Affinity groups spread cultural awareness at third annual Multicultural Fair

Affinity groups spread cultural awareness at third annual Multicultural Fair

Students of LAHSO distribute food to students at the Multicultural Fair. Credit: Tanisha Gunby/ Chronicle

To share the various aspects of their cultures with the student body, affinity groups played different genres of music and distributed food at the third annual Multicultural Fair on the quad April 17.

“I think the Multicultural Fair is a representation of our mission statement in that it both embraces and celebrates diversity and inclusivity,” Multicultural Fair founder and Asia Students in Action President Lucy Kim ’19 said. “It’s a time for people to not just express themselves in front of their friends, teachers and community in a way they usually might refrain from doing, but also to love themselves for who they are.”

BLACC leader Genesis Aire ’19 said that the fair also allowed the clubs to share ways in which their cultures are important to them. The affinity groups offer an opportunity for minority students to come together to talk about pressing issues in their community, Aire said.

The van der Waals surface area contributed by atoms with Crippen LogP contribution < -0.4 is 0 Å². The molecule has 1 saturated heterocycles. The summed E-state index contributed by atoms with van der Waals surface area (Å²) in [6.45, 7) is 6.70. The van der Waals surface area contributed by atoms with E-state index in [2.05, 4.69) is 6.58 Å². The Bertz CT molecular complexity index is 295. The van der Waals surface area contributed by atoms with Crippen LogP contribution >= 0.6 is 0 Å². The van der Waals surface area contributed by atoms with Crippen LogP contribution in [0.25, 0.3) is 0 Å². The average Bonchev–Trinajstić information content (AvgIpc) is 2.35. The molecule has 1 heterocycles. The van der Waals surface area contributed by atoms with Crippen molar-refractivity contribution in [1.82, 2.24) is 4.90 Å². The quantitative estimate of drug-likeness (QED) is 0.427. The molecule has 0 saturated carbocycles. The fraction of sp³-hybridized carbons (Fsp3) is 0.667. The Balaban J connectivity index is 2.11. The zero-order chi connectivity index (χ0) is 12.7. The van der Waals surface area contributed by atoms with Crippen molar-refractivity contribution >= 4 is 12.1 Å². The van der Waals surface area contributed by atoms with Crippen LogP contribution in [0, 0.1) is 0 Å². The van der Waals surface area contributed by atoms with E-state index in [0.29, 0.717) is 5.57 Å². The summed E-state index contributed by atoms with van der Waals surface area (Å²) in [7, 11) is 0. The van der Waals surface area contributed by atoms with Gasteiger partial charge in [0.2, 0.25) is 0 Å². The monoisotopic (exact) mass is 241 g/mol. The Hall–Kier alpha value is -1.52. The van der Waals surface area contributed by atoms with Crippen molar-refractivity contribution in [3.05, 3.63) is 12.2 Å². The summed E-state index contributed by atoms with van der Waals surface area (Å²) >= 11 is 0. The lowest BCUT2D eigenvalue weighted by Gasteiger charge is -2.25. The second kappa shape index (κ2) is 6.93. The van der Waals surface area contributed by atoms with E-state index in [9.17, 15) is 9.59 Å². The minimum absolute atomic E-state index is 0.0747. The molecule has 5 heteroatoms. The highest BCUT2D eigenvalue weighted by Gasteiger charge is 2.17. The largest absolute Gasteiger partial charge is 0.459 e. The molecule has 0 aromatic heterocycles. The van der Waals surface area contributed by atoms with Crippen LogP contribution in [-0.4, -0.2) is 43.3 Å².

Affinity group leaders held the Multicultural Fair as an attempt to lower societal barriers and allow groups to come together in a celebratory and productive way, Kim said. She said she thinks cooperation and appreciation during the organization process of the event are key to unlocking a more inclusive community.

“I think part of what makes it work so well is that you see a vast range of cultures juxtaposed at once and can sample and experience learning while having fun and eating good food,” Kim said.

Maya Doyle ’21 said that her favorite part of the fair was being able to experience different cultures through food.

“[The event] gave me a chance to see other Harvard-Westlake communities that I didn’t realize were so vibrant,” Doyle said. “It was also super fun to see everyone going to different booths.”

Similarly, students said the event offered a fun way to engage with other affinity groups on campus.

“My favorite part of the fair was the different music that each booth was playing because it was really cool to hear different varieties of music in different languages all within a few steps of each other,” Sarah Rivera ’21 said. “It helped create the feeling of mini cultures all mixing in one place.”

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